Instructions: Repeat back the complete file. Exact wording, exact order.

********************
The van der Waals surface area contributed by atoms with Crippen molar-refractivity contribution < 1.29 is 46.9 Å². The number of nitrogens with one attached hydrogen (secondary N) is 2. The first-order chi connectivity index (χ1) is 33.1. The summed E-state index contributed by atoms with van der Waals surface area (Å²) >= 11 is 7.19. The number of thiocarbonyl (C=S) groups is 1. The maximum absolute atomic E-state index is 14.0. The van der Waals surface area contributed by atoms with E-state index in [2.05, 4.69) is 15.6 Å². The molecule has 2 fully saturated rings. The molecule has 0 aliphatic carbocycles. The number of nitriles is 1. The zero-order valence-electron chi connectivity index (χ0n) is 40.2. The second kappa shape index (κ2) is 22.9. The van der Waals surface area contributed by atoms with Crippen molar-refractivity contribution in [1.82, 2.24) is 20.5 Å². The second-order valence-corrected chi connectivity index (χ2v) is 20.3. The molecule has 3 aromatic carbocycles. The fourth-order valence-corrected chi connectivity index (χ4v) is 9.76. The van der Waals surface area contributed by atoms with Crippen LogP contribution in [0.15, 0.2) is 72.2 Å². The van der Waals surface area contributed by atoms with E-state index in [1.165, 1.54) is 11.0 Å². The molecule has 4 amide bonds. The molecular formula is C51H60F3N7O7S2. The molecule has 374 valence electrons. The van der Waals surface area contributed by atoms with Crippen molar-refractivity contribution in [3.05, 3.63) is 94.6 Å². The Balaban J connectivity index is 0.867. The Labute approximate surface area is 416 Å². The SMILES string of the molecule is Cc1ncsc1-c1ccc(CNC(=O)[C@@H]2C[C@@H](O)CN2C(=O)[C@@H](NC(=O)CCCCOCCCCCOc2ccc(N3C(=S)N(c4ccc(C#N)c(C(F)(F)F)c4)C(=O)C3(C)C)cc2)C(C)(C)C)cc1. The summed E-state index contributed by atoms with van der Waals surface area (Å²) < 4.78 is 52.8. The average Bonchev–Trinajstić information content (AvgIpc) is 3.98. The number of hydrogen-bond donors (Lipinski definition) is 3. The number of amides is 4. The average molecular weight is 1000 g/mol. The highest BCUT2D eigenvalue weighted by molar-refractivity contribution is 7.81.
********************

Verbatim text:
The van der Waals surface area contributed by atoms with Crippen molar-refractivity contribution < 1.29 is 46.9 Å². The number of nitrogens with one attached hydrogen (secondary N) is 2. The first-order chi connectivity index (χ1) is 33.1. The summed E-state index contributed by atoms with van der Waals surface area (Å²) >= 11 is 7.19. The number of thiocarbonyl (C=S) groups is 1. The maximum absolute atomic E-state index is 14.0. The van der Waals surface area contributed by atoms with E-state index in [2.05, 4.69) is 15.6 Å². The molecule has 2 fully saturated rings. The molecule has 0 aliphatic carbocycles. The number of nitriles is 1. The zero-order valence-electron chi connectivity index (χ0n) is 40.2. The second kappa shape index (κ2) is 22.9. The van der Waals surface area contributed by atoms with Crippen molar-refractivity contribution in [1.82, 2.24) is 20.5 Å². The second-order valence-corrected chi connectivity index (χ2v) is 20.3. The molecule has 3 aromatic carbocycles. The fourth-order valence-corrected chi connectivity index (χ4v) is 9.76. The van der Waals surface area contributed by atoms with Crippen LogP contribution in [0.15, 0.2) is 72.2 Å². The van der Waals surface area contributed by atoms with E-state index in [1.165, 1.54) is 11.0 Å². The molecule has 4 amide bonds. The molecular formula is C51H60F3N7O7S2. The molecule has 374 valence electrons. The van der Waals surface area contributed by atoms with Crippen molar-refractivity contribution in [3.05, 3.63) is 94.6 Å². The Balaban J connectivity index is 0.867. The Labute approximate surface area is 416 Å². The SMILES string of the molecule is Cc1ncsc1-c1ccc(CNC(=O)[C@@H]2C[C@@H](O)CN2C(=O)[C@@H](NC(=O)CCCCOCCCCCOc2ccc(N3C(=S)N(c4ccc(C#N)c(C(F)(F)F)c4)C(=O)C3(C)C)cc2)C(C)(C)C)cc1. The summed E-state index contributed by atoms with van der Waals surface area (Å²) < 4.78 is 52.8. The average Bonchev–Trinajstić information content (AvgIpc) is 3.98. The number of hydrogen-bond donors (Lipinski definition) is 3. The number of amides is 4. The average molecular weight is 1000 g/mol. The highest BCUT2D eigenvalue weighted by molar-refractivity contribution is 7.81.